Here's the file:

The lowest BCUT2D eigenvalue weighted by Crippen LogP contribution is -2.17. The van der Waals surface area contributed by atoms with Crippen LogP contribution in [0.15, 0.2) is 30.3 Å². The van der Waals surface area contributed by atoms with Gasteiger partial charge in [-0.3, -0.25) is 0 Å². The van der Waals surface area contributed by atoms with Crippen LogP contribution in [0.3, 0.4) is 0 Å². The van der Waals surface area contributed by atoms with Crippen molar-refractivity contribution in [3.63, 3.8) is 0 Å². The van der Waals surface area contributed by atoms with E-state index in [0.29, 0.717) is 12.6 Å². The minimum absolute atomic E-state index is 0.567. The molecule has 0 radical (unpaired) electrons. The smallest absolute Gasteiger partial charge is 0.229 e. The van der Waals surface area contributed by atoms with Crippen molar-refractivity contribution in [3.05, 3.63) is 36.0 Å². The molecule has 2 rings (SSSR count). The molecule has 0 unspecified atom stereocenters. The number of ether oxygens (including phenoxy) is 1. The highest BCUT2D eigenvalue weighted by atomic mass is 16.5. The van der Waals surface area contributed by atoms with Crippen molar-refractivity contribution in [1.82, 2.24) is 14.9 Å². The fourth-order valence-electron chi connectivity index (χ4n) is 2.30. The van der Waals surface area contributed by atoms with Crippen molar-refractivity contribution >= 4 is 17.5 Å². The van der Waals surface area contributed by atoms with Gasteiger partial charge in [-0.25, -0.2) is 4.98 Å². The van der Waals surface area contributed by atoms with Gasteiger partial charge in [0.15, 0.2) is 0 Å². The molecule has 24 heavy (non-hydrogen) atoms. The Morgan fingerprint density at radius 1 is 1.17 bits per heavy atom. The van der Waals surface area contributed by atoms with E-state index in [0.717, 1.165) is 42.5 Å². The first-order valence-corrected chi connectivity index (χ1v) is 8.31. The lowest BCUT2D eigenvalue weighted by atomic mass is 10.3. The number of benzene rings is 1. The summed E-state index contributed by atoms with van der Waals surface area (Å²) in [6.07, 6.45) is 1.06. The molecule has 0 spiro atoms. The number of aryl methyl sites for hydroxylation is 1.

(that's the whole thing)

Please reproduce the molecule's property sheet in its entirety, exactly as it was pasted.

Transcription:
The lowest BCUT2D eigenvalue weighted by Crippen LogP contribution is -2.17. The van der Waals surface area contributed by atoms with Crippen LogP contribution in [0.15, 0.2) is 30.3 Å². The van der Waals surface area contributed by atoms with Gasteiger partial charge in [-0.3, -0.25) is 0 Å². The van der Waals surface area contributed by atoms with Crippen LogP contribution in [0.3, 0.4) is 0 Å². The van der Waals surface area contributed by atoms with Crippen molar-refractivity contribution in [3.63, 3.8) is 0 Å². The van der Waals surface area contributed by atoms with E-state index in [0.29, 0.717) is 12.6 Å². The minimum absolute atomic E-state index is 0.567. The molecule has 0 radical (unpaired) electrons. The smallest absolute Gasteiger partial charge is 0.229 e. The van der Waals surface area contributed by atoms with Crippen molar-refractivity contribution in [3.05, 3.63) is 36.0 Å². The molecule has 2 rings (SSSR count). The molecule has 0 unspecified atom stereocenters. The number of ether oxygens (including phenoxy) is 1. The highest BCUT2D eigenvalue weighted by atomic mass is 16.5. The van der Waals surface area contributed by atoms with Crippen molar-refractivity contribution in [1.82, 2.24) is 14.9 Å². The fourth-order valence-electron chi connectivity index (χ4n) is 2.30. The van der Waals surface area contributed by atoms with Crippen molar-refractivity contribution >= 4 is 17.5 Å². The van der Waals surface area contributed by atoms with Gasteiger partial charge in [-0.25, -0.2) is 4.98 Å². The van der Waals surface area contributed by atoms with Gasteiger partial charge in [0.15, 0.2) is 0 Å². The molecule has 24 heavy (non-hydrogen) atoms. The Morgan fingerprint density at radius 1 is 1.17 bits per heavy atom. The van der Waals surface area contributed by atoms with E-state index in [0.717, 1.165) is 42.5 Å². The first-order valence-corrected chi connectivity index (χ1v) is 8.31. The lowest BCUT2D eigenvalue weighted by atomic mass is 10.3. The number of benzene rings is 1. The summed E-state index contributed by atoms with van der Waals surface area (Å²) in [6.07, 6.45) is 1.06. The molecule has 0 spiro atoms. The number of aryl methyl sites for hydroxylation is 1.